The 2018 outlook for hedge fund and private equity fund returns will be determined largely by equity growth, according to several investment firm reports, although investors should be cautious as fund performance can vary dramatically.
“The hedge fund risk contribution has been fairly steady — though slowly declining — over time. Alpha generation has been deteriorating more quickly, from an annualized 8.2% in the 1990s to 0.6% annualized over the past 10 years,” states Northern Trust in its Capital Markets Review report.
However, rising interest rates — forecasted globally in 2018 — are a better environment for hedge funds, in general, notes K2 Advisors in its 2018 outlook: “We see subdued volatility and artificially low interest rates continuing to revert to more normalized levels in 2018. These trends have already begun to drive increased long vs. short opportunities and performance potential for hedge fund strategy investing.”
K2 continued that Global macro strategies may benefit most from emerging economic trends, “The year 2017 was a challenging one for global macro advisors as generally tight credit spreads, muted inflation expectations, unprecedented — and we believe unsustainable — accommodative monetary policy and some complacency about geopolitical risks somewhat suppressed opportunities for global macro managers.”
Long-short equity managers should be able to take advantage of the 2018 markets, especially because growth sectors that led the way in 2017 may lose attractiveness due to higher valuations and slowing quantitative easing, the K2 report states. Thus, “long-short equity managers see short-side positioning as a particularly fertile environment.” This should also be the case on the credit side.
Other hedge fund strategies that could benefit in a higher rate environment are currencies as well as commodities, “which should slowly grind higher in 2018, further strengthened by investors returning their focus to fundamentals as opposed to short-term concerns. The likelihood of a weak and relatively stable US dollar in the first half of 2018, as well as potential supply disruptions from political events in Venezuela and Africa, could also lift commodity prices,” the K2 report stated.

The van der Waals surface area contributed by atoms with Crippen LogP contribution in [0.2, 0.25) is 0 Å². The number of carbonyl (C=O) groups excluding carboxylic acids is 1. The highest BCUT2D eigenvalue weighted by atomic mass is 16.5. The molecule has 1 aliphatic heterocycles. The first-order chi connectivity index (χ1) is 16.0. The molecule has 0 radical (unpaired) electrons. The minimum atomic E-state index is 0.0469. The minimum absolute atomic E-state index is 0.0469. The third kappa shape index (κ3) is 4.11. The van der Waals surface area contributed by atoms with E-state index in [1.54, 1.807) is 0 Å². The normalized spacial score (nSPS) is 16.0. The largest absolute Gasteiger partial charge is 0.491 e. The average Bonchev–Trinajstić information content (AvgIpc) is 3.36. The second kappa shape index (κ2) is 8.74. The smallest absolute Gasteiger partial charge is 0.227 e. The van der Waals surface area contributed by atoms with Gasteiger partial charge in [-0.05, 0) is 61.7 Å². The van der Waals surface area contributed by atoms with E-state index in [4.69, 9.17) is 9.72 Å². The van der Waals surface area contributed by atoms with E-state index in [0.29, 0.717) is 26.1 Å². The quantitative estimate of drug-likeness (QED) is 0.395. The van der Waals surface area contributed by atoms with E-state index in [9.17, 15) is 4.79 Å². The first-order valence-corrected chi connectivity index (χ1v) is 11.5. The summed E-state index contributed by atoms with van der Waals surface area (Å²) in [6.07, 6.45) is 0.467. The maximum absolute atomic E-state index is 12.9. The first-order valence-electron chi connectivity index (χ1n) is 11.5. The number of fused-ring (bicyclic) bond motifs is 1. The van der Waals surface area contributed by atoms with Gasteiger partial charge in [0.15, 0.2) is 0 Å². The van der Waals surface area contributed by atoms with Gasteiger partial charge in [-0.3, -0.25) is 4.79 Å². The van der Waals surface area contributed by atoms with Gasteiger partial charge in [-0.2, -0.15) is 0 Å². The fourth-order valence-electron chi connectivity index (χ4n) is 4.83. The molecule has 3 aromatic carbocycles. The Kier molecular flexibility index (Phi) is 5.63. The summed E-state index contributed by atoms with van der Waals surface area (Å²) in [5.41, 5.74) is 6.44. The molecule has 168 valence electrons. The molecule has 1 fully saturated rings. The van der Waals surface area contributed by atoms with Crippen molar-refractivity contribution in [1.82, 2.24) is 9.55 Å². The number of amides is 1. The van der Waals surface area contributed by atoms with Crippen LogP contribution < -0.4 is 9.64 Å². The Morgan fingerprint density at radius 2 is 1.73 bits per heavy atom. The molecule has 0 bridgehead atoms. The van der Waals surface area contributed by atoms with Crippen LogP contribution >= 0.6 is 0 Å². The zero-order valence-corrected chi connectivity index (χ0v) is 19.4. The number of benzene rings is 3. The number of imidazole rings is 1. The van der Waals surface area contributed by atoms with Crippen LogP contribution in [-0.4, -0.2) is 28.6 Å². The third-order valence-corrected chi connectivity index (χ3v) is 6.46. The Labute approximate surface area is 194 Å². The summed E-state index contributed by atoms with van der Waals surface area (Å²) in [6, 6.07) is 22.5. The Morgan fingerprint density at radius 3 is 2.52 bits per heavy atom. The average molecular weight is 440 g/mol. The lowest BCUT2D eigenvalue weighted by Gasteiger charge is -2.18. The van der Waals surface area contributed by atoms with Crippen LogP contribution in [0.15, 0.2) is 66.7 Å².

Private Equity Growth?
On the private equity side, 2018 could be another record year for private equity fundraising, according to Schroders’ 2018 equity outlook. Typically, private equity investors expect these funds to return long-term roughly 2-4% over listed equity returns, despite having low correlation with traditional asset classes.
Schroders expects the number of private equity funds to grow above the current 7000. That said, “The rising interest in private equity is encouraging, but this “frothy” environment also creates challenges. Some parts of the market — especially the segments where the “mega” fund managers are most active — have a lot of committed but undrawn capital, or “dry power.”
Therefore, Schroders notes, this has led to historically high valuation levels in certain segments where many private equity general partners are competing for the same transactions. One area, for example, is pre-IPO technology companies, or “unicorns.”
Schroders states that investors should “exercise caution with regard to the risks that arrive from elevated valuations and debt levels in these segments.” It also notes that as more investors jump into the PE area, it possible that illiquidity premiums that investors have come to expect will diminish. In fact, Northern Trust has reduced the return premium for PE funds to 2.0% from 2.5% in its projections.
Schroders sees the most attractive segments for PE are 1) small and mid-sized transformational buyouts and investments, especially in Europe and the U.S. “where there is potential for organic growth or market consolidation through add-on acquisitions,” and 2) growth-oriented investments in young and fast-growing privately held technology and life sciences companies globally.
Overall, “despite valuation challenges noted, we remain positive on the performance outlook for new private equity investments in 2018,” Schroders concluded.
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